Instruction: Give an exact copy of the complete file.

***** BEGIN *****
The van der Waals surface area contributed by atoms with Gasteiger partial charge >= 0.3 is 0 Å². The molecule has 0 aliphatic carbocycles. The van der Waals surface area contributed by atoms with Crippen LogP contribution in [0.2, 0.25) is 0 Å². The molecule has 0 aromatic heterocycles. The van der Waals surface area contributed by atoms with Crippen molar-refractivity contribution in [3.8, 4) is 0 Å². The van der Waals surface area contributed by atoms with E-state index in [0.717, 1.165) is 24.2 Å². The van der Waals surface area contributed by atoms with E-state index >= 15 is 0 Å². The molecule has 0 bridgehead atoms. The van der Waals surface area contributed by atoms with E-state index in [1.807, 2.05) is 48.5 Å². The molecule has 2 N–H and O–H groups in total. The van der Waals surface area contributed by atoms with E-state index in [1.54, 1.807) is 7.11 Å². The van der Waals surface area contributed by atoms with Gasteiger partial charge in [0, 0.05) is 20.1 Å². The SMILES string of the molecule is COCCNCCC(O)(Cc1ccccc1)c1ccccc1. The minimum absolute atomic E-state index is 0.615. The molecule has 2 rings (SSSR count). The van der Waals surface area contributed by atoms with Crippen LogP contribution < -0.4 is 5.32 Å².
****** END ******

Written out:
The van der Waals surface area contributed by atoms with Gasteiger partial charge >= 0.3 is 0 Å². The molecule has 0 aliphatic carbocycles. The van der Waals surface area contributed by atoms with Crippen LogP contribution in [0.2, 0.25) is 0 Å². The molecule has 0 aromatic heterocycles. The van der Waals surface area contributed by atoms with Crippen molar-refractivity contribution in [3.8, 4) is 0 Å². The van der Waals surface area contributed by atoms with E-state index in [0.717, 1.165) is 24.2 Å². The van der Waals surface area contributed by atoms with E-state index >= 15 is 0 Å². The molecule has 0 bridgehead atoms. The van der Waals surface area contributed by atoms with E-state index in [1.807, 2.05) is 48.5 Å². The molecule has 2 N–H and O–H groups in total. The van der Waals surface area contributed by atoms with E-state index in [1.54, 1.807) is 7.11 Å². The van der Waals surface area contributed by atoms with Gasteiger partial charge in [0, 0.05) is 20.1 Å². The SMILES string of the molecule is COCCNCCC(O)(Cc1ccccc1)c1ccccc1. The minimum absolute atomic E-state index is 0.615. The molecule has 2 rings (SSSR count). The van der Waals surface area contributed by atoms with Crippen LogP contribution < -0.4 is 5.32 Å².